The deadline for submitting candidacy for the Kuwaiti National Assembly elections ended on Wednesday, with the registration of 376 candidates, including 27 women.
On Aug. 29, the Department of Elections Affairs of the Ministry of Interior opened the door for candidacy for the elections, which are scheduled to be held on Sept. 29.
Former National Assembly Speaker Ahmed Al-Saadoun is expected to take over the presidency of the new parliament, especially as the outgoing speaker, Marzouq Al-Ghanim, withdrew from the parliamentary race.
Al-Saadoun, 87, is a veteran lawmaker, who has been a member of the National Assembly since 1975, and has won all the elections organized in Kuwait since that year.
He was elected head of the assembly for the first time in 1985, but the council was dissolved a year later. He was also elected at the head of the National Assembly in 1992 and 1996.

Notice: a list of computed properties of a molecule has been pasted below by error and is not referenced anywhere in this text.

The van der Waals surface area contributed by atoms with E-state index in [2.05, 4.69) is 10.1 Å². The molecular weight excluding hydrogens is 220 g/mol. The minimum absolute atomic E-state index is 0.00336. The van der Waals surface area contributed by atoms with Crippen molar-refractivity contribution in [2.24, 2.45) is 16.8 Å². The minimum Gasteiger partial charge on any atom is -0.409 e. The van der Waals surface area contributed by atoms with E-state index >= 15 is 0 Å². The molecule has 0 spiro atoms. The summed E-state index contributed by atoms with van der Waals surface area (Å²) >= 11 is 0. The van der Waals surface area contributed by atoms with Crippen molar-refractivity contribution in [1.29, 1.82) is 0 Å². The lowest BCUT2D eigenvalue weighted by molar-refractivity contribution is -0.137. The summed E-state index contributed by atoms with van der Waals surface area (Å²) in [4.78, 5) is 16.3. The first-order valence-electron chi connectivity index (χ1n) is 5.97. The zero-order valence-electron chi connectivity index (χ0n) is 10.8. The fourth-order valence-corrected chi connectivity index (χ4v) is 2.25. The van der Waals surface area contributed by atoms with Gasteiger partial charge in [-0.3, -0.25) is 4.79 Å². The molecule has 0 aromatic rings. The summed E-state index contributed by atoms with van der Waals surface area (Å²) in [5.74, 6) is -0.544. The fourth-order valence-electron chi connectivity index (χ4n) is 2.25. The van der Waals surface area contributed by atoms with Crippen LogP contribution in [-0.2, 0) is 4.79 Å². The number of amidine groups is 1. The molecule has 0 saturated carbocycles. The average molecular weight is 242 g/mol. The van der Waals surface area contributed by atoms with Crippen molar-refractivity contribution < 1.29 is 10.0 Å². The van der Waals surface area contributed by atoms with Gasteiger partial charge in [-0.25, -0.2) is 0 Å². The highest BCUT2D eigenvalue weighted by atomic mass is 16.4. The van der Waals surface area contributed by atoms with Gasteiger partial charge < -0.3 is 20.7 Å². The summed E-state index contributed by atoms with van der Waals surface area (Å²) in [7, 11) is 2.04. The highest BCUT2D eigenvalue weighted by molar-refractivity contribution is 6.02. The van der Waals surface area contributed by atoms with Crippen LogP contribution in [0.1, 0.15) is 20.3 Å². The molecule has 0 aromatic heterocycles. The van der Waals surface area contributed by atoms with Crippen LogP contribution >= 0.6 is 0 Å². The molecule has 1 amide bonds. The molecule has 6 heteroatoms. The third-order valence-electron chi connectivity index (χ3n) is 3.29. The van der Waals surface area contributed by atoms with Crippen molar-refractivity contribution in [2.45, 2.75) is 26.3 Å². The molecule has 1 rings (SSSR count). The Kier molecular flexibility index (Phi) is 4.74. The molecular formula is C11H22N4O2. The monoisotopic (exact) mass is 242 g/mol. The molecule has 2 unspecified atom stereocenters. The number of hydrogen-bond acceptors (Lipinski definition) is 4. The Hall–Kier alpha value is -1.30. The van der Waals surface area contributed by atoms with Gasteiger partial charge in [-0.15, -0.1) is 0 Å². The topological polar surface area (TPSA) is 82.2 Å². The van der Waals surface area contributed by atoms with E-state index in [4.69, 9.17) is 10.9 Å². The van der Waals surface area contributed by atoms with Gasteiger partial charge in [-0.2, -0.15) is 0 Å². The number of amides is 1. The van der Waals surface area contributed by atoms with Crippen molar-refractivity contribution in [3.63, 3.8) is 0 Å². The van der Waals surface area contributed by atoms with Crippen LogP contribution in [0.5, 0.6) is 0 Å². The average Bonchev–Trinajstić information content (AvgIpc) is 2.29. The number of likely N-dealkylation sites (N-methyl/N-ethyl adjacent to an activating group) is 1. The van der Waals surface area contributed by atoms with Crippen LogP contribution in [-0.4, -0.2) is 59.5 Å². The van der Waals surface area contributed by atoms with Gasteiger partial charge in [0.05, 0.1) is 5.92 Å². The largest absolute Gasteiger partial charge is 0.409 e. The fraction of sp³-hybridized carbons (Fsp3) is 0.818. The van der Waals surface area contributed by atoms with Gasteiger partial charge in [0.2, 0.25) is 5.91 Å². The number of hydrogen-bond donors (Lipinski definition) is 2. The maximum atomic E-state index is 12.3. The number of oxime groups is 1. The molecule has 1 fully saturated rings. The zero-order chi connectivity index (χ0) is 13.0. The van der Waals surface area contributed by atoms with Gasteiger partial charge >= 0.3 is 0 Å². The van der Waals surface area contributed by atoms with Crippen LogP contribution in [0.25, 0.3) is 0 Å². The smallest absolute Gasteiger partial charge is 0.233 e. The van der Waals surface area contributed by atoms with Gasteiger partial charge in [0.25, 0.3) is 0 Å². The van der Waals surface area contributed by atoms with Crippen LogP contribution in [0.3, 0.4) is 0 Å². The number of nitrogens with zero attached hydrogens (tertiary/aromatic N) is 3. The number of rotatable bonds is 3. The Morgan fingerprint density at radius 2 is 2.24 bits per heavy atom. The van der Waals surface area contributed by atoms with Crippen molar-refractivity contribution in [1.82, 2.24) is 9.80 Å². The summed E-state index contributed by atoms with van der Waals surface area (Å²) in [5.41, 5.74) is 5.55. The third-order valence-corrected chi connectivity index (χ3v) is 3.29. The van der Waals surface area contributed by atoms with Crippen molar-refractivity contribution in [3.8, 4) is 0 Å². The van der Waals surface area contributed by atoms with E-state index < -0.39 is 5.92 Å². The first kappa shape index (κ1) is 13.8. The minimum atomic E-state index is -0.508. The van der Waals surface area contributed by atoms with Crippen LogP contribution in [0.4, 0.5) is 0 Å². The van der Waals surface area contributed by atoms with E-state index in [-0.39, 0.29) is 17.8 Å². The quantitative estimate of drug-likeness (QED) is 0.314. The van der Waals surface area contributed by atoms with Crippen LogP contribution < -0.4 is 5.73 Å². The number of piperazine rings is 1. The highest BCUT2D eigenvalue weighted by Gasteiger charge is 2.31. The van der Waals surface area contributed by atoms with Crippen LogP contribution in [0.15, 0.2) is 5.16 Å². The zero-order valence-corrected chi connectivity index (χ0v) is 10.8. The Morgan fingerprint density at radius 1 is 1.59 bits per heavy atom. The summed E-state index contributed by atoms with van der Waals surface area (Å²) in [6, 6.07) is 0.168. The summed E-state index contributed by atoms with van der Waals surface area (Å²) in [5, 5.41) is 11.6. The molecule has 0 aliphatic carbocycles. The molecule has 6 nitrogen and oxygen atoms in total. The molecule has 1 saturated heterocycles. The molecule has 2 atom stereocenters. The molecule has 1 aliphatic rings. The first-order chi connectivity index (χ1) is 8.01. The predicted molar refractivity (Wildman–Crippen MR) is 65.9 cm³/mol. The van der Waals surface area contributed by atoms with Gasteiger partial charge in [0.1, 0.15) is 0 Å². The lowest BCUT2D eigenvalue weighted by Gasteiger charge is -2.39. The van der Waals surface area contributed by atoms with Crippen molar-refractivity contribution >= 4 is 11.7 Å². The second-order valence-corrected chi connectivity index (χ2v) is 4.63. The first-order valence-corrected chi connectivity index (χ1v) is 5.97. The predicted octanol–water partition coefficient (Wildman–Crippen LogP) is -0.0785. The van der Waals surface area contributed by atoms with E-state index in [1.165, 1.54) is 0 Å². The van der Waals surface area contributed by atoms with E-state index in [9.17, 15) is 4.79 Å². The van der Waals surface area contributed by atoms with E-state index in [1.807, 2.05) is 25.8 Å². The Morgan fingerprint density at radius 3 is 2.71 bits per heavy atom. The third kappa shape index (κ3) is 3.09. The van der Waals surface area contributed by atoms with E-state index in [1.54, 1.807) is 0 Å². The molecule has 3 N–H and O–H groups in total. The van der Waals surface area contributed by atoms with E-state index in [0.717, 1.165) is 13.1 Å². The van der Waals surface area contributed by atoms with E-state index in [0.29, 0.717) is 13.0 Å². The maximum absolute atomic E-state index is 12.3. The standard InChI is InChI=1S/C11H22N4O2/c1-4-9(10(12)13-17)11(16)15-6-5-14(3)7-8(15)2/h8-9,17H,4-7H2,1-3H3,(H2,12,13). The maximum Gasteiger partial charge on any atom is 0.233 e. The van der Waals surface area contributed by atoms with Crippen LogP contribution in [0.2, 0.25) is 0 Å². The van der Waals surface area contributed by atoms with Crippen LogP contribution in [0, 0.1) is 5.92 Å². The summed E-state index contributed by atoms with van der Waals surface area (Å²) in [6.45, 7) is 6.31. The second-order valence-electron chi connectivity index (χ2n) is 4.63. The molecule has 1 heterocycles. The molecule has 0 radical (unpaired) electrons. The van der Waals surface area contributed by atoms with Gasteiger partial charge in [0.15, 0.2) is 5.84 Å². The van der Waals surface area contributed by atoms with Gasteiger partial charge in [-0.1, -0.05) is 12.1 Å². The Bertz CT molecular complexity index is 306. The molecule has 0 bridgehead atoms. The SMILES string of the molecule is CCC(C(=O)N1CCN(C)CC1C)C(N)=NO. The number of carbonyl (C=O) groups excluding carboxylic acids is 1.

In 1999, the late businessman, Jassem Al-Kharafi, took over the speakership until 2012, when Al-Saadoun returned to the post.
In a surprise announcement, Al-Ghanim said on Tuesday that he would not run for this year’s elections. He said his move would be “followed by a return with a stronger impetus.”
He explained: “The decision does not mean at all my withdrawal from the political scene… nor abandonment of my national duty… The decision to run for parliamentary elections is a national choice, based on objective foundations and political insight, and takes into account the circumstances and requirements of each stage.”
In addition to Marzouq Al-Ghanim, prominent members of the National Assembly, who occupied parliamentary seats for successive sessions, will be absent from the upcoming polls, including Adnan Abdul-Samad, Abdullah Al-Tariji, Youssef Al-Fadala, Saud Busalib, Salman Al-Hulaila and Nasser Al-Dosari.
The upcoming National Assembly elections are seen as a fundamental shift in the formation of the legislative authority, specifically with the arrival of a new prime minister.
The country awaits cooperation between the two authorities to resolve outstanding matters, especially economic reforms and the fight against corruption.